Monday, April 15, 2024

How to Choose the Right Connector

A connector may seem to be a relatively unimportant component when we first look at any device. But design engineers know the importance of choosing the right connector for their design. A connector is the base of an electronic product, as it binds the entire system together. Also, it plays a key role in the successful design and reliable operation of an embedded system.

Interestingly, knowing better about the connectors enables us to choose an ideal match for our application. It is easy to design an optimal product by doing this in the early stages of an embedded system design process. It could make our system smaller, lighter and easier to handle. It also helps reduce cost and increase usability.


How connectors have changed
Just like other electronic components, connectors are also available in thousands of variants. Specifications and dimensions range from connectors for the smallest IC to big power connectors carrying very high current values on board.

With respect to the embedded connectors, a lot of changes have been witnessed over a couple of years. And on the design side, a vast majority of modifications have been implemented in response to consumer electronics trends.

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Symmetry. The trend of symmetrical connectors was started by Apple, with the creation of lighting connectors for their branded portable devices. This trend has seemingly caught on. Apple has recently announced a new USB type-C connector, which is a reversible variant, which means there is no ‘wrong’ way to connect it. You can connect it upside down and it will still work.

Miniaturisation. The ongoing requirement for portable equipment is continuing to drive the general miniaturisation trend. To remain competitive and cope with an increasing demand for smaller circuits, connector manufacturers have further decreased the size of their connectors.

But despite their smaller size, the miniaturised connectors are engineered to still be able to pass large currents that were previously handled by their bigger predecessors. However, smaller electromechanical components have a problem of breaking easily.

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The line dividing smaller connectors and fragile connectors. Manufacturing technology evolved to accommodate ruggedness to tackle the problem of fragility with reduced size. For instance, the housings are made from heat-resistant, self-extinguishing thermoplastic material in cases where environmental sealing is required.

More robust connectors can easily resist very harsh environments for a longer period of time. Considering the ease of servicing, pluggable connectors with higher ingress protection (IP) rating and better locking features have also come up. The connectors are also designed to be easier to connect, using technology such as ‘push-in connection’ that gives the connector an integrated spring lever.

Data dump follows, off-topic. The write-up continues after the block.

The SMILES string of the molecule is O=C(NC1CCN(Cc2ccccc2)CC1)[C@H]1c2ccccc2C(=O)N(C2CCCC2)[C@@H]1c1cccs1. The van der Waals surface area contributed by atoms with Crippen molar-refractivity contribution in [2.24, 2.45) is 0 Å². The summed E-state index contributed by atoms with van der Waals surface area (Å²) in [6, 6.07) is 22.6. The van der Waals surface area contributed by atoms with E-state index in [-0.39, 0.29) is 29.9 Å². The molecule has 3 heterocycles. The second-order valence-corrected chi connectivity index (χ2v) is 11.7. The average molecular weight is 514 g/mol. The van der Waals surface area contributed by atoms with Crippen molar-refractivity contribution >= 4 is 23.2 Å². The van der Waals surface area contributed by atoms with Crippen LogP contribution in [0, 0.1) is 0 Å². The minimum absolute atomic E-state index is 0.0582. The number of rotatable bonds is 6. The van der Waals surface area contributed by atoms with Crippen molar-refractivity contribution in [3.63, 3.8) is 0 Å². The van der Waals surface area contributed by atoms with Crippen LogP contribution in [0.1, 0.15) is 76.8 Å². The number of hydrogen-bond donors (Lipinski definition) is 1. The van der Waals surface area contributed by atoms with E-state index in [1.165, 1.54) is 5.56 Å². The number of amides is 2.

Connectors also have features implemented to improve stability. For instance, TE Connectivity’s Power Triple Lock line features two optional locks—connector position assurance which secures the connector to remain intact and engaged, and terminal position assurance which prevents the terminal from backing out while ensuring that contacts remain fully seated in the connector.


High-power connectors combine high conductivity and ultra low resistance. They are provided with air-cooling mechanisms to reduce heating effects. The increasing usage of optical fibre connectors in high-bandwidth applications is now demanding newer and quicker termination technologies.

Connectors going contactless. An interesting technology that came up in the connector space in the last two years was the concept of contactless connectivity. This technology meets the market need of miniaturisation, decentralisation and the need for smarter systems. It allows you to transfer power and data without signal loss or the need for mechanical coupling through messy connection cables. It can operate through water, oil and non-metallic barriers, and is immune to pollution, vibration and harsh environment. It has low maintenance cost.

Hybrid technology. Hybrid connectors combine both power and data signal elements into a single housing. You can replace them with a single hybrid connector unlike traditional designs where you have to use separate data and power connections. They are widely used outdoors in heated and dusty environments and also under special IP compliances such IP65 and IP66.

Hybrid connectors are commonly used in avionics and also in video recorders for security surveillance. Combining power and data communication on a single connector helps reduce the number of connector elements, bill of materials (BOMs) and the size of the entire system, though this is subjective—varies for each case.

Hermaphrodites and stacking connectors. Conventional connectors are of two varieties: male-ended and female-ended. A female-ended connector cannot be replaced with a male-ended connector and vice versa.

In the case of new hermaphroditic or genderless connector, it has mating surfaces that include both male and female aspects simultaneously, that is, it has a ‘mate to itself’ design. This feature removes the gender constraints and allows these components to freely connect with others, provided they are of similar size and type. The hermaphrodite connectors are also informally called as androgynous, sexless, combination, combo, two-in-one and two-way.



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